People with multiple sclerosis (MS) and depression had a higher risk of incident vascular disease and mortality compared with matched controls, a retrospective study found.
The 10-year hazard of all-cause mortality was 1.75-fold greater in controls with depression (95% CI 1.59- 1.91), 3.88-fold greater in MS patients without depression (95% CI 3.66-4.10), and 5.43-fold greater in MS patients with depression (95% CI 4.88-5.96) than it was in controls without depression, reported Raffaele Palladino, MD, PhD, of the Imperial College of London in the United Kingdom and co-authors.
The interaction between MS status and depression was synergistic for all-cause mortality, with 14% of the observed effect attributable to the interaction, they wrote in Neurology.
“We do not know why the combination of depression and MS has a synergistic effect on mortality, but several factors might play a role, including inflammation and immune dysregulation, as well as dysregulation of the hypothalamic pituitary axis,” Palladino said in an email to BreakingMED.
“Furthermore, depression might be associated with poorer cardiovascular risk factor management and health behaviors (diet, physical activity) which can negatively affect MS as well as other aspects of health,” he continued. “Additional studies should be conducted to evaluate whether effectively treating depression in people with MS reduces vascular risk and therefore reduces disability progression and mortality.”
The study included adults with MS and matched controls from the Clinical Research Datalink database in England between January 1987 and September 2018. The researchers used regression models to test associations between MS with and without depression, time to incident vascular disease, and mortality with respect to controls. Synergistic interactions were identified when the combined effect of two variables exceeded their expected additive effect (departures from additivity).
People in both the MS group (n=12,251) and the control group (n=72,572) had a mean age of about 45. Both groups were made up predominantly of women. Baseline depression was present in 21% of people with MS and 9% of controls.
MS patients with or without depression had an increased risk of incident vascular disease compared with matched controls without depression. For MS patients without depression, the HR of incident vascular disease was 1.48 (95% CI 1.23-1.74); for MS patients with depression, the HR was 3.30 (95% CI 2.37-4.23).
“Controls with depression also had an elevated risk of incident vascular disease, similar to that of persons with MS and depression,” the researchers noted. The interaction between MS status and depression with incident vascular disease was not synergistic.
Depression also was associated with a two-fold increased risk of cardiovascular disease mortality in people with and without MS, compared with controls who did not have depression.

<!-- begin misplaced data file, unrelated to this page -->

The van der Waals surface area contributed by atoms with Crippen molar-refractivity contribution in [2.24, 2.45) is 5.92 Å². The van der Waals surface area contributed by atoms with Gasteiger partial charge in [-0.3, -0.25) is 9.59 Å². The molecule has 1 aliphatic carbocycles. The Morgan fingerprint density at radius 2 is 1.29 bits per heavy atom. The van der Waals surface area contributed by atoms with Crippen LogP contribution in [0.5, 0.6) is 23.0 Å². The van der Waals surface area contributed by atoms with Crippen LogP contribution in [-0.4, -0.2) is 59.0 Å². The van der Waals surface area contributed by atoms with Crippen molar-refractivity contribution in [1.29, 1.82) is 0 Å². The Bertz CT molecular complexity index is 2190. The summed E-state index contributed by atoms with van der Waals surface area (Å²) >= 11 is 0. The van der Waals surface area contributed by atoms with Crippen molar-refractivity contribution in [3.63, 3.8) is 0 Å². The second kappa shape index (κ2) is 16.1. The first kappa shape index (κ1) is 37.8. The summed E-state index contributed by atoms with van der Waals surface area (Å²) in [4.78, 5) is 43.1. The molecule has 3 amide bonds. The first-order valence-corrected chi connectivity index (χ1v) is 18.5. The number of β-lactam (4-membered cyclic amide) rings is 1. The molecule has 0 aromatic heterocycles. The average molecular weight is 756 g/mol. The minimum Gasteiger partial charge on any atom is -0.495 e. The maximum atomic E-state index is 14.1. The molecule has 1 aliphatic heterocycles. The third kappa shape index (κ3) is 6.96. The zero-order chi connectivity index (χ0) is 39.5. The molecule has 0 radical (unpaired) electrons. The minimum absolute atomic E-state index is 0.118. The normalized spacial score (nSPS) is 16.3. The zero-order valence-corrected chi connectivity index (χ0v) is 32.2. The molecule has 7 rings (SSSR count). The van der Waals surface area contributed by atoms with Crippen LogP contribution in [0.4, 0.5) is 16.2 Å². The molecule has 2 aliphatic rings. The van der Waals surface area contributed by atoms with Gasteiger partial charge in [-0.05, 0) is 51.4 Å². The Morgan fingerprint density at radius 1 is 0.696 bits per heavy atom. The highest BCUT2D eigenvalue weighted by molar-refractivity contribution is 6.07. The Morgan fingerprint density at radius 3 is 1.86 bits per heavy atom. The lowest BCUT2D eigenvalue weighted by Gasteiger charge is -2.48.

“In this study, the authors observed departures from additivity in those with MS and depression compared to controls without depression for all-cause mortality, but not incident vascular disease and cardiovascular mortality,” wrote Amber Salter, PhD, of UT Southwestern Medical Center in Dallas, in an accompanying editorial. “The attributable proportion showed a 14% increased hazard of mortality in those with both MS and depression compared to controls without depression.”
“The cohort had over 12,000 persons with MS and six controls matched to each person with MS which permitted robust representation in each of the four groups, controls with and without depression and MS persons with and without depression,” she added.
Depression is the most frequent comorbidity in people with MS, affecting up to 30%, and has been linked to a significant increased risk in disability progression. In general populations, the lifetime prevalence of depression has ranged from 2% to 21% according a 2020 systematic review, and has been associated with increased relative risks of cardiovascular disease and all-cause mortality.
“Much less is known about these associations in the MS population,” Palladino and co-authors observed.
A 2018 study of immune-mediated inflammatory diseases found a synergistic relationship between MS and depression on mortality, including suicide risk. A 2020 autopsy study of MS and vascular disease reported that “data argue against a common primary trigger for atherosclerosis and multiple sclerosis but suggest that an excess burden of cerebral small vessel disease in multiple sclerosis may explain the link between vascular comorbidity and accelerated irreversible disability.”
Findings from the current study “build on our previous work which showed an overall 30% increased hazard of any macrovascular disease compared to a matched control population and underscore the importance of identifying depression in the MS population,” Palladino and co-authors noted.
Limitations included lack of body mass index and physical activity data in the analysis. The researchers also were unable to evaluate the proportion of deaths due to suicide to see what effect this may have had on mortality associated with depression in MS.
People with multiple sclerosis (MS) and depression had a high risk of incident vascular disease and mortality compared with matched controls, a retrospective study found.
The 10-year hazard of all-cause mortality was 5.43-fold greater in MS patients with depression than it was in controls without depression. The interaction between MS status and depression was synergistic for all-cause mortality.
Paul Smyth, MD, Contributing Writer, BreakingMED™
The authors report no targeted funding.
Palladino has nothing to disclose.
Salter reports no disclosures relevant to the manuscript.
Cat ID: 36
Topic ID: 82,36,730,36,192,55,921,925